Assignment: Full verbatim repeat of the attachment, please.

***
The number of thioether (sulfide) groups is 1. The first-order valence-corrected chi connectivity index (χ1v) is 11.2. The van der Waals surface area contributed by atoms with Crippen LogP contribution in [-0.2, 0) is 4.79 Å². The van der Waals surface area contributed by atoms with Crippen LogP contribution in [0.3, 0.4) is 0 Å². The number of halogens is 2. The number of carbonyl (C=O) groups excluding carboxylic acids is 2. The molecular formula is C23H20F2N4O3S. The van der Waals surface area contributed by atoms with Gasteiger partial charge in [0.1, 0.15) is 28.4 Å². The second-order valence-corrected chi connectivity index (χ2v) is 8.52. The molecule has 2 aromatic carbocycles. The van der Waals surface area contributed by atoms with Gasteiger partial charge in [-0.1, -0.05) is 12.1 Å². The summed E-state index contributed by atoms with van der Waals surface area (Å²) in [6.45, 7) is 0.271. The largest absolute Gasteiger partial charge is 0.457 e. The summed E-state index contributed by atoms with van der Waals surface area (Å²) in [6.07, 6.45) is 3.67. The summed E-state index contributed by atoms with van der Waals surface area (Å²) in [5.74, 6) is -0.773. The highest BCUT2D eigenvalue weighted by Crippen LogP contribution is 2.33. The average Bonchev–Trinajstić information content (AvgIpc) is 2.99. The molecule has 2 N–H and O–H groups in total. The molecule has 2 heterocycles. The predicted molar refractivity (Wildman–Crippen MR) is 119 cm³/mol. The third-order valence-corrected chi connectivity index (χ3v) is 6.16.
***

The number of thioether (sulfide) groups is 1. The first-order valence-corrected chi connectivity index (χ1v) is 11.2. The van der Waals surface area contributed by atoms with Crippen LogP contribution in [-0.2, 0) is 4.79 Å². The van der Waals surface area contributed by atoms with Crippen LogP contribution in [0.3, 0.4) is 0 Å². The number of halogens is 2. The number of carbonyl (C=O) groups excluding carboxylic acids is 2. The molecular formula is C23H20F2N4O3S. The van der Waals surface area contributed by atoms with Gasteiger partial charge in [0.1, 0.15) is 28.4 Å². The second-order valence-corrected chi connectivity index (χ2v) is 8.52. The molecule has 2 aromatic carbocycles. The van der Waals surface area contributed by atoms with Gasteiger partial charge in [-0.1, -0.05) is 12.1 Å². The summed E-state index contributed by atoms with van der Waals surface area (Å²) in [6.45, 7) is 0.271. The largest absolute Gasteiger partial charge is 0.457 e. The summed E-state index contributed by atoms with van der Waals surface area (Å²) in [6.07, 6.45) is 3.67. The summed E-state index contributed by atoms with van der Waals surface area (Å²) in [5.74, 6) is -0.773. The highest BCUT2D eigenvalue weighted by Crippen LogP contribution is 2.33. The average Bonchev–Trinajstić information content (AvgIpc) is 2.99. The molecule has 2 N–H and O–H groups in total. The molecule has 2 heterocycles. The predicted molar refractivity (Wildman–Crippen MR) is 119 cm³/mol. The third-order valence-corrected chi connectivity index (χ3v) is 6.16.